November 4, 2008 marked a transformational day in American history. With the election of the first African-American as president of the United States, the world, all of a sudden, became closer and a bit more unified. People were rejoicing in five continents. Although supporters of John McCain and Sarah Palin understandably may not have felt euphoric when the networks declared Barack Obama president at 11:00 p.m. EDT, I sure did.

But my elation was doused not that long afterwards, as three gay marriage bans and one anti-gay adoption initiative all apparently succeeded, reminding me that the country still has not taken that next big step.

For Obama, this was a contest that will keep political scientists and book publishers busy for decades. Barack Obama, a relative neophyte with a foreign-sounding name, rose from virtual obscurity and defeated a powerful Clinton machine to emerge as the Democratic Party’s nominee. Then he took on John McCain with his vaunted military and congressional experience, the embedded racism in the country, as well as the Republican Party’s fear and smear operation to win in an Electoral College landslide. In the process, Obama turned several red states blue with surgical precision.

There was as much good luck involved as there was skill. A perfect storm of events and personalities produced raindrops filled with smiles. He mainly benefited from the disastrous presidency of George W. Bush with whom he linked to his opponent, John McCain, with relentless regularity.

McCain incomprehensibly selected Sarah Palin—the butt of numerous jokes from her obvious lack of national and international knowledge—to be his running mate. The McCain campaign failed to effectively utilize the candidate’s strengths and instead defaulted to what the Republicans seem to do best: attack. And there were no significant international crises that affected the U.S., which would have highlighted McCain’s perceived strength on national security.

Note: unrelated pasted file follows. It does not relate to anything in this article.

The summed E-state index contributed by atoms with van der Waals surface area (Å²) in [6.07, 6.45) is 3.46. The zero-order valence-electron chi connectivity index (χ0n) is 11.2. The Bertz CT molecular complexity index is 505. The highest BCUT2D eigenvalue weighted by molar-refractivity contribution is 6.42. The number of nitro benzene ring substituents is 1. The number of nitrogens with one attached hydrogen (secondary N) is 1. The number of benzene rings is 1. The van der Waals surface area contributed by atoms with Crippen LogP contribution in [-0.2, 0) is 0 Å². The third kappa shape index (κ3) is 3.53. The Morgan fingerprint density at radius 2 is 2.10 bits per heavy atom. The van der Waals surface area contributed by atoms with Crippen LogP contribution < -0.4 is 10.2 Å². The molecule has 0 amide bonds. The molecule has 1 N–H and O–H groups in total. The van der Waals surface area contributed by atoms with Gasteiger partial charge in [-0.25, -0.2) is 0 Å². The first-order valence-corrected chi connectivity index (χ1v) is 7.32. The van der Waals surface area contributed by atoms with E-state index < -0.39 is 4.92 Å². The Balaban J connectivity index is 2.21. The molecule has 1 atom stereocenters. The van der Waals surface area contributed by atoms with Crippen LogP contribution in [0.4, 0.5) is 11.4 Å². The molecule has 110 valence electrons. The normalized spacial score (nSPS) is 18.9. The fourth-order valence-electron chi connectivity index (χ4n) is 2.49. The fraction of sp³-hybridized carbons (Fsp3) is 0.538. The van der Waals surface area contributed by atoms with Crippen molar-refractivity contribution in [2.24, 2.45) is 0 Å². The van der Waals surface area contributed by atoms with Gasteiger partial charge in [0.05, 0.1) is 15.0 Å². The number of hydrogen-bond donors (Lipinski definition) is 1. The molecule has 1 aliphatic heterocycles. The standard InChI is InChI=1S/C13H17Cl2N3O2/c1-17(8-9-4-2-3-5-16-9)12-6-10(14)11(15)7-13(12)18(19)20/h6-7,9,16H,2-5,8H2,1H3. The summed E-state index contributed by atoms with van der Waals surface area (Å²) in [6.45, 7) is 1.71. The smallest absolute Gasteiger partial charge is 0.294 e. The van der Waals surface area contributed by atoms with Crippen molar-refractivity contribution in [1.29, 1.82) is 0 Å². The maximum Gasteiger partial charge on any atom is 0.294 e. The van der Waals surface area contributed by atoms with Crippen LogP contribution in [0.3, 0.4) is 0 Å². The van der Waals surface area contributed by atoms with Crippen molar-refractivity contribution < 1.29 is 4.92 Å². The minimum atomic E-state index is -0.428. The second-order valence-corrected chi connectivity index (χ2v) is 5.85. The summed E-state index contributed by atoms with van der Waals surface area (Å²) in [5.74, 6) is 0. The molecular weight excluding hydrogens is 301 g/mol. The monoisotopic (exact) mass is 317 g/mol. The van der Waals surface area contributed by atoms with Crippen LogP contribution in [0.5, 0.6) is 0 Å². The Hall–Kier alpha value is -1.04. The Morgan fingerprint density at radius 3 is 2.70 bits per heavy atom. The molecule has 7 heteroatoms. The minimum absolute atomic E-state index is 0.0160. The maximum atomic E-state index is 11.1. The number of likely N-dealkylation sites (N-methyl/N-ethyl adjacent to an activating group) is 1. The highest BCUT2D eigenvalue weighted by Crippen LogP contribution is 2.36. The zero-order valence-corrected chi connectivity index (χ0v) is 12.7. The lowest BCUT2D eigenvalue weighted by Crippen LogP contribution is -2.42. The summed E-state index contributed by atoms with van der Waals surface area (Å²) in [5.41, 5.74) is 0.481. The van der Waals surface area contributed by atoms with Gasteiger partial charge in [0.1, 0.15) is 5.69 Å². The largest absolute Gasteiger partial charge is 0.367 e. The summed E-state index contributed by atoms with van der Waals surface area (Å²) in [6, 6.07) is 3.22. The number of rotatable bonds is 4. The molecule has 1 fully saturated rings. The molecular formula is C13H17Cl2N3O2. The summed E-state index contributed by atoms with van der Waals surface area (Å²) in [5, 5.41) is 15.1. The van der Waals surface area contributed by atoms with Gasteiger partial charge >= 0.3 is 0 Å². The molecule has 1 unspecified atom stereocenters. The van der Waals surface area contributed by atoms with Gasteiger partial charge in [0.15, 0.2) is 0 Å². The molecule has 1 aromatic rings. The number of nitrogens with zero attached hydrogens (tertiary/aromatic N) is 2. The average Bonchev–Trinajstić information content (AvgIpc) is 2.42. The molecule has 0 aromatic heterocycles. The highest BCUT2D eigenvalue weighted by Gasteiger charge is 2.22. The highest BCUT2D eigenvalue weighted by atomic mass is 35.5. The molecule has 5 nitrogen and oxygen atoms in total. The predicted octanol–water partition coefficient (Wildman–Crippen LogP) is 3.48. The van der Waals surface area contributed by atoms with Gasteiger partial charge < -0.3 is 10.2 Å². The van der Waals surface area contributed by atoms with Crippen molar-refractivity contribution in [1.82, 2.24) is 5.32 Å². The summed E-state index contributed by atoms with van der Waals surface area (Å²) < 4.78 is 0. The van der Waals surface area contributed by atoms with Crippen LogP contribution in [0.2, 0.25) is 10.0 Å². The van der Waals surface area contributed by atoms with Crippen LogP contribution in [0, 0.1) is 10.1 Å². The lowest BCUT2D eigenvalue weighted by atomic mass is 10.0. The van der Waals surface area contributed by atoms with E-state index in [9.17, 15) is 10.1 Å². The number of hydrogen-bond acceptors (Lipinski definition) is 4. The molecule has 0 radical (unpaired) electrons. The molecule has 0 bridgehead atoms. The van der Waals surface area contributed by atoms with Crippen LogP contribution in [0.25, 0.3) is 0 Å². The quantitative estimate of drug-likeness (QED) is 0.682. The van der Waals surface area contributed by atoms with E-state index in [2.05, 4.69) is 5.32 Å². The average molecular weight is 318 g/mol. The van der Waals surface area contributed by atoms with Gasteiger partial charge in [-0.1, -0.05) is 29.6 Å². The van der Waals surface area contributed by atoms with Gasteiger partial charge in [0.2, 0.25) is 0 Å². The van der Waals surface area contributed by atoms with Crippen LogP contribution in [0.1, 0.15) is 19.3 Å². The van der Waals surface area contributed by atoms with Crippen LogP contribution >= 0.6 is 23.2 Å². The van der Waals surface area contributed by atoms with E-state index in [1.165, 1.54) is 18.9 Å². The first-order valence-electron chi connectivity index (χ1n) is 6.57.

Then came the financial meltdown in September that accentuated the incompetence of the Bush presidency and McCain’s bumbling response to it. Added to that, notable endorsements from Colin Powell and a series of other Republican conservatives, the full-throated support from his chief Democratic rival, Hillary Clinton and her husband, and the die was cast.

But oh that skill! Obama’s campaign, led by David Plouffe and David Axelrod, crafted a blueprint on how 21st century presidential campaigns should operate. Always disciplined, always on message, always consistent, Obama successfully presented himself as the "change" candidate at a time the country was thirsty for change.

The campaign eschewed public financing and using the Internet primarily, managed to raise almost three quarters of a billion dollars to launch what was nearly a 50-state campaign. This forced McCain, who accepted public financing, to spend his more limited resources defending his own turf. That was crucial in states, such as Florida, Virginia, Ohio, Colorado and North Carolina.